Cancel That – Your Flight has Been Grounded

Elisa LlodraFeatured News

By Dr. Carrie Mauterer, CDA Editor
From the Winter 2023 Journal of the Colorado Dental Association

Dr. Carrie Mauterer

Our dental assistant comrades know this feeling more than any of us; you have just completed the perfect set up in op4 for the incredibly complicated procedure next on your column. The dental floss that is resting on the sterile tray has been meticulously measured and wound into a perfect infinity shape. The instruments are wrapped elegantly with military style squared corners. The essential oils diffuser is mellowing the mood with your new blend of either “Oil up Buttercup,” “The Grumpy Husband” or “Not Today Satan” depending on your current intake of caffeine. You were victorious in finding that one instrument stored in the wrong drawer and laid it out in the back up position in case the procedure took a left turn. The napkin bib holder is looped and resting on a brand-new aqua patient bib. The room is filled with readiness and anticipation. You are ready for Mrs. Jones. You’ve never been prouder of a perfect setup.

5 minutes into her appointment, you are still ready for Mrs. Jones.

15 minutes into her appointment, you call Mrs. Jones and receive the sad news that she can’t make it today because it is her dog’s birthday, and she needs to start the beef bourguignon for his birthday supper. Your next patient is due in 2.5 hours, so your only option is to start putting away your setup and start all over again for a new procedure. Cue violins.

Patient no shows and short cancellations are happening more now than ever in our dental offices. The most recent ADA Health Policy Institute article reported that 81% of dentists said no shows and cancellations under 24 hours were the reason why their schedule wasn’t full by the end of the day. With the rise in labor costs and supply costs, this preventable inefficiency is sucking the fun out of our funfetti. The cumulative effects of diminishing margins with every no show are crushing every colleague I have spoken to.

Most dental offices prefer to give the patient an appointed time and day for their visit so that the focus can be solely on that patient’s care. Very few dental practices have shifted to a first-come, first-served model because the tradition of reserving appointment times runs so strongly in our dental DNA. We place the importance of the patient’s time over ours with this model. This traditional approach to a polished patient experience has been in place for decades. So, if we don’t want to convert our practices to a triage environment like an ER department, how do we encourage our patients to respect our time as much as we respect theirs?

I don’t have all of the answers, but I do know it will require all of us to re-educate our patients of the importance of consideration when moving their appointment times.

If you Google the words, “Cancellation” “Policy” “Dental” you will find that many dental offices have a very strict and punitive policy for no show appointments and short cancellations. Some even place their cancellation policy on their websites and patients have to acknowledge that they read the policy prior to booking an appointment online. The old me used to worry that this would affect patient satisfaction and internal referrals in my office. The new me is comfortable in establishing these boundaries with our patients ahead of time and enforcing the consequences when appropriate. Just like effective parenting strategies, it is possible to have a mutually respectful relationship with our patients without patients getting upset about a short cancellation fee.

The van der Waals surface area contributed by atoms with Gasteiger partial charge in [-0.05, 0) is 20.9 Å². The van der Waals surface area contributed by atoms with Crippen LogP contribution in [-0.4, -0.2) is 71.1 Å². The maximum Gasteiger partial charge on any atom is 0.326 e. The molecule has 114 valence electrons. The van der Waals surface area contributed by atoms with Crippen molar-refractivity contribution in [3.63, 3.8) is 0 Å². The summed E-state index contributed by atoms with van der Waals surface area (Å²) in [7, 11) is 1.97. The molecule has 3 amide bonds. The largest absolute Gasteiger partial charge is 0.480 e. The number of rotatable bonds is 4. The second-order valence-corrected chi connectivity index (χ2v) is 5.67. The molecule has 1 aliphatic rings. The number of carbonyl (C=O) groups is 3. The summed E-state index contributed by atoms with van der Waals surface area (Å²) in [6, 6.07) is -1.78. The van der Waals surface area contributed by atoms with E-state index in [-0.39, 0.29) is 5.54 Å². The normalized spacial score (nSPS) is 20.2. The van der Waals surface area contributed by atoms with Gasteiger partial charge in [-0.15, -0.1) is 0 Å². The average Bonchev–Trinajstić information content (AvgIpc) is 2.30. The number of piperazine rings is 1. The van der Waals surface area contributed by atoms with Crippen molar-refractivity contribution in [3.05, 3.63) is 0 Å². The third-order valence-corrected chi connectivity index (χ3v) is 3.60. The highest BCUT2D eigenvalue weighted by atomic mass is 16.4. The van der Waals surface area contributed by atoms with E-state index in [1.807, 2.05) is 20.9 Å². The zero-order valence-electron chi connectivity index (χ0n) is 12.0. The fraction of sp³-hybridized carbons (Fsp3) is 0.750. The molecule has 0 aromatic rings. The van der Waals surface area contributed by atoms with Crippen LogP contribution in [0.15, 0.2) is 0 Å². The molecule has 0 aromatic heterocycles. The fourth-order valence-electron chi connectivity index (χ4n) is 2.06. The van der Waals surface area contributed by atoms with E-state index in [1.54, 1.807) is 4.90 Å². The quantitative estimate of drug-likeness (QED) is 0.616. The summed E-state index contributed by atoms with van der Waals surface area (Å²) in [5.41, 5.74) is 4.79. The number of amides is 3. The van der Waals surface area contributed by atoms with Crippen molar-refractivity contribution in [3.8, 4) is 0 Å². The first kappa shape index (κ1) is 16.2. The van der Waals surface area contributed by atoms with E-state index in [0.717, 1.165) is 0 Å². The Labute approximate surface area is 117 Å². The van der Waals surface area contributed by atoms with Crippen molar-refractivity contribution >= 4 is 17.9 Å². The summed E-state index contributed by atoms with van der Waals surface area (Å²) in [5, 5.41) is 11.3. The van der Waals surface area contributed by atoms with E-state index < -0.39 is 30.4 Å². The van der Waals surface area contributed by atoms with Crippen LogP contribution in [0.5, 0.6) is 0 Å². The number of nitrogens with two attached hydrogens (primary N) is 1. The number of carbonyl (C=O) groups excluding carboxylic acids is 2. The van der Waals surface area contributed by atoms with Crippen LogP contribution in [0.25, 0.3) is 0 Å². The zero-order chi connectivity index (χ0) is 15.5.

Another idea that many offices are investing in is an auto-confirmation service that does the bulk of the work for your front office. Many offices are now requiring patients to either confirm the appointment via text or by phone call in order to keep their appointment on the schedule. Again, I see offices taking a tougher stance on this and actively removing appointments from the schedule that remain unconfirmed.

Keeping an active ASAP list of patients who would like an earlier appointment in order to short fill an appointment is always helpful too. My office has gone through many versions of this short call list ranging from a list inside my office manager’s head to a paper list to an ASAP list within my practice management software.

A newer emerging trend among dental offices is a hybrid model where some of the schedule is for appointments scheduled ahead of time and some of the schedule is reserved for same day triage and treatment. With a less predictable schedule, doctors and their teams need to stay nimble and think quickly on their feet to keep their days running smoothly.

The most innovative idea I have heard yet was from an executive of a DSO who announced that their company spent years and some serious dollars in developing a proprietary software that can accurately predict future no shows in the schedule and prompt a double booking of that appointment time. Last minute schedule openings have certainly caught the attention of the dental nation.

There are many more ideas out there that we can share with each other to keep our practices running at high enough margins to make it work. If you are struggling with patients short cancelling their appointments, I assure you that you are not alone in this frustration. As we all adapt to the new normal of fall out in our daily schedules, we can all do our part to educate and re-train our patients to respect our time. We can also adapt and create innovative solutions to cover loss of production due to short cancellations. One thing that is quickly becoming a truth across the nation’s dental profession is this: We can’t afford to continue to walk the same pathway anymore. A few changes in your practice leadership can make a big difference to your team’s success.